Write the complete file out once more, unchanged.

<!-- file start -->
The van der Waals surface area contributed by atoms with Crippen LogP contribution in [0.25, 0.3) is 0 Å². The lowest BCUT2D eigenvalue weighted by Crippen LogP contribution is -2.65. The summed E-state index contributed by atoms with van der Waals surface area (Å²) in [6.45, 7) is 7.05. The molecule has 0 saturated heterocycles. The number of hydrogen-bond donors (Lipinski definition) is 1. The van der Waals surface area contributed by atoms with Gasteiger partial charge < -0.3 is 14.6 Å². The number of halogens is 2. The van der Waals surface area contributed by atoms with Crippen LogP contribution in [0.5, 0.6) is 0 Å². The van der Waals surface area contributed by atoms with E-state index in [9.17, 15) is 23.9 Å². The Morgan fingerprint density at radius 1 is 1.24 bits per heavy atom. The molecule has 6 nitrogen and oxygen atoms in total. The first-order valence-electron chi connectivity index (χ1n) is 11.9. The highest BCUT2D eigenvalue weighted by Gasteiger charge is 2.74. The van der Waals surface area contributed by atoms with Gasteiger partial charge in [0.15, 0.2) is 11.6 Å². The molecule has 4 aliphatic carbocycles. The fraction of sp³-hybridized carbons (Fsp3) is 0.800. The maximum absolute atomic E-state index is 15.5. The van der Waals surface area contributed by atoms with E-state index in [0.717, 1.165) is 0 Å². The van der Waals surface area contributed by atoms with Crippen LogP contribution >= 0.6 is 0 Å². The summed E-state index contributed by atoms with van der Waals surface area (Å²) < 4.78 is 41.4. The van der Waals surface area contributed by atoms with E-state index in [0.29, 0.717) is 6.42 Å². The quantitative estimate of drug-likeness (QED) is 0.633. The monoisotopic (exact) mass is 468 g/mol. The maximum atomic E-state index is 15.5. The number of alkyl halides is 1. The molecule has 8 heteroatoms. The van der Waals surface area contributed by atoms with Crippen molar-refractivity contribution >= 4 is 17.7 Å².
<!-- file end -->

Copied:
The van der Waals surface area contributed by atoms with Crippen LogP contribution in [0.25, 0.3) is 0 Å². The lowest BCUT2D eigenvalue weighted by Crippen LogP contribution is -2.65. The summed E-state index contributed by atoms with van der Waals surface area (Å²) in [6.45, 7) is 7.05. The molecule has 0 saturated heterocycles. The number of hydrogen-bond donors (Lipinski definition) is 1. The van der Waals surface area contributed by atoms with Gasteiger partial charge < -0.3 is 14.6 Å². The number of halogens is 2. The van der Waals surface area contributed by atoms with Crippen LogP contribution in [0.5, 0.6) is 0 Å². The van der Waals surface area contributed by atoms with E-state index in [9.17, 15) is 23.9 Å². The Morgan fingerprint density at radius 1 is 1.24 bits per heavy atom. The molecule has 6 nitrogen and oxygen atoms in total. The first-order valence-electron chi connectivity index (χ1n) is 11.9. The highest BCUT2D eigenvalue weighted by Gasteiger charge is 2.74. The van der Waals surface area contributed by atoms with Gasteiger partial charge in [0.15, 0.2) is 11.6 Å². The molecule has 4 aliphatic carbocycles. The fraction of sp³-hybridized carbons (Fsp3) is 0.800. The maximum absolute atomic E-state index is 15.5. The van der Waals surface area contributed by atoms with E-state index in [0.717, 1.165) is 0 Å². The van der Waals surface area contributed by atoms with Crippen LogP contribution >= 0.6 is 0 Å². The summed E-state index contributed by atoms with van der Waals surface area (Å²) < 4.78 is 41.4. The van der Waals surface area contributed by atoms with E-state index in [0.29, 0.717) is 6.42 Å². The quantitative estimate of drug-likeness (QED) is 0.633. The monoisotopic (exact) mass is 468 g/mol. The maximum atomic E-state index is 15.5. The number of alkyl halides is 1. The molecule has 8 heteroatoms. The van der Waals surface area contributed by atoms with Crippen molar-refractivity contribution >= 4 is 17.7 Å².